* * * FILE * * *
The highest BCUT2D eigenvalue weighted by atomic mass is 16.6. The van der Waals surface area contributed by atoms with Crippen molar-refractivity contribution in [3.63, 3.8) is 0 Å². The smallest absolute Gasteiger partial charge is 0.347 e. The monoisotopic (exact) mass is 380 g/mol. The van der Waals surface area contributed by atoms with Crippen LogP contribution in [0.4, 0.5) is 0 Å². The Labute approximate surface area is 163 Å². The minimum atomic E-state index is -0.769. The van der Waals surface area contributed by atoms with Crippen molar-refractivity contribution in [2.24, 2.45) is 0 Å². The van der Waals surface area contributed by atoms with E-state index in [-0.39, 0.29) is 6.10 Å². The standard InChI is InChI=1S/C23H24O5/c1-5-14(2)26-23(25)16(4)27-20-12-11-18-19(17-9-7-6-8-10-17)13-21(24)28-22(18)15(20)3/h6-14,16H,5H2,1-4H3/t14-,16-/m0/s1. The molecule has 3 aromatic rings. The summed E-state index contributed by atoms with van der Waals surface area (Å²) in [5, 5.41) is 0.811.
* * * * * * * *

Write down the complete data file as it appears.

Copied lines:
The highest BCUT2D eigenvalue weighted by atomic mass is 16.6. The van der Waals surface area contributed by atoms with Crippen molar-refractivity contribution in [3.63, 3.8) is 0 Å². The smallest absolute Gasteiger partial charge is 0.347 e. The monoisotopic (exact) mass is 380 g/mol. The van der Waals surface area contributed by atoms with Crippen LogP contribution in [0.4, 0.5) is 0 Å². The Labute approximate surface area is 163 Å². The minimum atomic E-state index is -0.769. The van der Waals surface area contributed by atoms with Crippen molar-refractivity contribution in [2.24, 2.45) is 0 Å². The van der Waals surface area contributed by atoms with E-state index in [-0.39, 0.29) is 6.10 Å². The standard InChI is InChI=1S/C23H24O5/c1-5-14(2)26-23(25)16(4)27-20-12-11-18-19(17-9-7-6-8-10-17)13-21(24)28-22(18)15(20)3/h6-14,16H,5H2,1-4H3/t14-,16-/m0/s1. The molecule has 3 aromatic rings. The summed E-state index contributed by atoms with van der Waals surface area (Å²) in [5, 5.41) is 0.811.